To kick off our fantasy baseball preview, Michael Beller will profile certain players who may not fit as a breakout, sleeper or bust (all of which we'll discuss in our preview), but who will still make a major impact in fantasy baseball this season.
A handful of players remain free agents as we inch closer to when pitchers and catchers report to spring training, but the most exciting offseason in some time has all but concluded. There were a lot of moves made this offseason, and even more players changing addresses, but not every one made sense. Like, for example, the Braves signing of Nick Markakis viewed through the lens of everything they did after that. Or the Mets’ inking the soon-to-be 36-year-old Michael Cuddyer to a two-year deal as their only acquisition, and sacrificing a draft pick to do so. Hey, not everyone can sign Jon Lester or Max Scherzer.
You would be wise for thinking the NL East cornered the market on head-scratching moves this offseason, but it was the Marlins who trumped both the Braves and Mets. After locking up Giancarlo Stanton for the next three presidential administrations (good), they traded promising young pitcher Andrew Heaney for Dee Gordon, in a trade that ultimately involved three teams and eight players. Gordon seemed to put it all together last year, slashing .289/.326/.378 with 64 steals and 92 runs. If he reaches those levels again, he’ll be well worth the price you have to pay to get him on your team. The chances he does so, however, are slim.
Even if you believe in Gordon, you have to admit that he’s a prime regression candidate heading into 2015. Last season, Gordon rode huge monthly performances in April and June to a strong first half, hitting .292/.344/.398 with 43 steals. He fell off in the second half, compiling a .284/.300/.348 slash and swiping just 21 bags. Gordon’s speed is a constant, and it’s going to establish a baseline value for him. What put him over the top last year was the combination of a high batting average along with elite production in steals and runs. If he takes a step back in any of the three, he’s going to come up short of his draft-day price tag. There’s reason to believe his counting stats won’t reach their 2014 levels.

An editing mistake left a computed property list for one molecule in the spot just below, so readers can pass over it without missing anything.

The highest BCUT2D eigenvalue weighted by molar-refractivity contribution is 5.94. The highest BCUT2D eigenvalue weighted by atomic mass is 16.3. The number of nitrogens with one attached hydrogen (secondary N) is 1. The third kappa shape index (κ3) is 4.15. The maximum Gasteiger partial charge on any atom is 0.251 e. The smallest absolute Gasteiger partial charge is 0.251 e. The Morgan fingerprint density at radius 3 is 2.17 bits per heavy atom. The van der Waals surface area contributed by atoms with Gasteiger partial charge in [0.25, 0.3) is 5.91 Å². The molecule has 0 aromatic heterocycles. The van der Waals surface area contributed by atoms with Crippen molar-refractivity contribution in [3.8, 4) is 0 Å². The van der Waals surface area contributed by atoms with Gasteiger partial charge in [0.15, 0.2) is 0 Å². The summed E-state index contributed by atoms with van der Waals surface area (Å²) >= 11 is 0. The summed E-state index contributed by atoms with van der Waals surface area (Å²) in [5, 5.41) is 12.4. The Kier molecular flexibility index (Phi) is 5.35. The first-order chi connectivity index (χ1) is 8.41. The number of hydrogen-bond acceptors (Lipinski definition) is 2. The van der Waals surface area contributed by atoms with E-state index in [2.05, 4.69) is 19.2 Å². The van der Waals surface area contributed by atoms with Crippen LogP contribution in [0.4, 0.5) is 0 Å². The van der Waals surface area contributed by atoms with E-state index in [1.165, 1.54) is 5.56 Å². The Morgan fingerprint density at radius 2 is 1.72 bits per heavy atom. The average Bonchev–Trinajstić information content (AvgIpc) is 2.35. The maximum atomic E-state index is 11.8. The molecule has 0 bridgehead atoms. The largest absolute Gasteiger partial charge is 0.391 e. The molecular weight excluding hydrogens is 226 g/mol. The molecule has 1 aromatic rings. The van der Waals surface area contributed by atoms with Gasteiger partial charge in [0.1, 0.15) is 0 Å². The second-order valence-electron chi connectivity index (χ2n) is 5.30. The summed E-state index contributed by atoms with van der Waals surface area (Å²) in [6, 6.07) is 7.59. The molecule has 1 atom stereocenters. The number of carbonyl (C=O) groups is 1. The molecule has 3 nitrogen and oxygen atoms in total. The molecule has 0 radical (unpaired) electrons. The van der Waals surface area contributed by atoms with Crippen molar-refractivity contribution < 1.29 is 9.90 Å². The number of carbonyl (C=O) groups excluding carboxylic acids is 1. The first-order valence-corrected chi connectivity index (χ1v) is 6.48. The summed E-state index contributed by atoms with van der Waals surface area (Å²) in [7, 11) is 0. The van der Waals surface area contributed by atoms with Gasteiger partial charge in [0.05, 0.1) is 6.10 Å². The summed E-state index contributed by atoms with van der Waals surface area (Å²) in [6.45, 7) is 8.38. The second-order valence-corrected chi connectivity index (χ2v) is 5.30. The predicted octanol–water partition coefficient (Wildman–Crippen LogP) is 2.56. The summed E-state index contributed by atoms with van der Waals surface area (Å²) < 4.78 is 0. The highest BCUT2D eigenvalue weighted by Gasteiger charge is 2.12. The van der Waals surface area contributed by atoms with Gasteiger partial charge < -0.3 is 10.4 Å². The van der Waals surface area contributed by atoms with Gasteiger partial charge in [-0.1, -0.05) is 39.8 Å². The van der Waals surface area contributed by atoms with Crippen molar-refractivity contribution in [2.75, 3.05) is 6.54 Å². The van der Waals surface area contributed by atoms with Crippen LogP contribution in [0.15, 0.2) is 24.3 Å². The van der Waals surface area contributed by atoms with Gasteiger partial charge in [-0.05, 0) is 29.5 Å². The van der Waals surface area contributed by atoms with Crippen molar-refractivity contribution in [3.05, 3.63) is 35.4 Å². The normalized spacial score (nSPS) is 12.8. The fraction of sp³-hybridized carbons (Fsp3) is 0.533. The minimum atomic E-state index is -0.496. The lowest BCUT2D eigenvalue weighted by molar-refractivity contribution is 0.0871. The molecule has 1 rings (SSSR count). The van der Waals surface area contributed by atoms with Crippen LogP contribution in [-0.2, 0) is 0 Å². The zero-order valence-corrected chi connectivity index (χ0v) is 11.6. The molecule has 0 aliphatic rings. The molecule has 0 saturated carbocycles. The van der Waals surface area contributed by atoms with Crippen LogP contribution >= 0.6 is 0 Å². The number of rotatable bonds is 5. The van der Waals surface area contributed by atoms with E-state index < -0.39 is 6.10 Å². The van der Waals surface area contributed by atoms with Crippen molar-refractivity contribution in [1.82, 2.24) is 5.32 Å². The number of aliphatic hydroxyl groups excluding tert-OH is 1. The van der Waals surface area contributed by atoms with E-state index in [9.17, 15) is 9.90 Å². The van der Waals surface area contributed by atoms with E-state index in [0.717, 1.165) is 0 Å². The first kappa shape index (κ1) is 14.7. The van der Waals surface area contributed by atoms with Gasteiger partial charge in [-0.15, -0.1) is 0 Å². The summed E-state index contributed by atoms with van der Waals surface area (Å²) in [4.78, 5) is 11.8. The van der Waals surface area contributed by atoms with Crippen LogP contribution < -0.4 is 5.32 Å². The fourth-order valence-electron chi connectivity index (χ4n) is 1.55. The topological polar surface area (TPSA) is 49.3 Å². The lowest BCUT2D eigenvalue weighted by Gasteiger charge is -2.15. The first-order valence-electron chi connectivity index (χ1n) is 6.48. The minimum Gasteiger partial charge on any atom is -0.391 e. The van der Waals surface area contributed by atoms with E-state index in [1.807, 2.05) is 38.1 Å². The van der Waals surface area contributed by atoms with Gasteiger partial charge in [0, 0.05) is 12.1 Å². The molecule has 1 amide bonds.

Despite enjoying a breakout season, Gordon did not learn how to take a walk. His walk rate was a paltry 4.8 percent, resulting in an OBP that was just 37 points higher than his batting average. He showed no better understanding of the strike zone, offering at one-third of the pitches he saw that were out of the zone last year, comfortably higher than league average. Below is a screenshot of Gordon’s swing rate, broken done by zone, courtesy of Brooks Baseball.
That’s far too much red and purple surrounding the strike zone. Granted, it’s not a huge problem if Gordon swings at those low pitches, provided he makes contact, as he’s able to turn routine grounders into infield singles. He and Jose Altuve led the majors with 31 infield hits, and his 11.3-percent infield-hit rate was the eighth highest in the league, tied with Dexter Fowler.
The league-average swinging-strike rate for all pitches is 9.5 percent, so it’s not surprising to see Gordon’s rate for balls down out of the zone higher than that. The speedster is making it harder on himself to take advantage of his greatest asset. If he could reach the median walk rate, he’d be an annual threat to steal 70-plus bases. Given that he essentially relies entirely on hits to get on base, he’s asking for a whole lot from the BABIP fairy.
Having said that, Gordon did a great job of making contact last year. His strikeout rate (16.5 percent) and contact rate (87.2 percent) were both better than leaue average, while his 5.7-percent swinging-strike rate was in the upper echelon. His .346 BABIP was fortunate on its face, but we’re also talking about a left-handed speed demon who hits three ground balls for every fly ball. In other words, high BABIP could very well be a repeatable skill for him.
Ultimately, there’s a lot of risk baked into Gordon because of his relatively high going rate. His unwillingness to take a walk makes him far less valuable in leagues that use OBP in place of batting average, and if he takes a step back at all in the latter, he’s going to be a colossal bust. Steamer projects him to hit .257/.308/.335 with 47 steals and 64 runs. If that turns out to be accurate, he’ll be a glorified Alcides Escobar.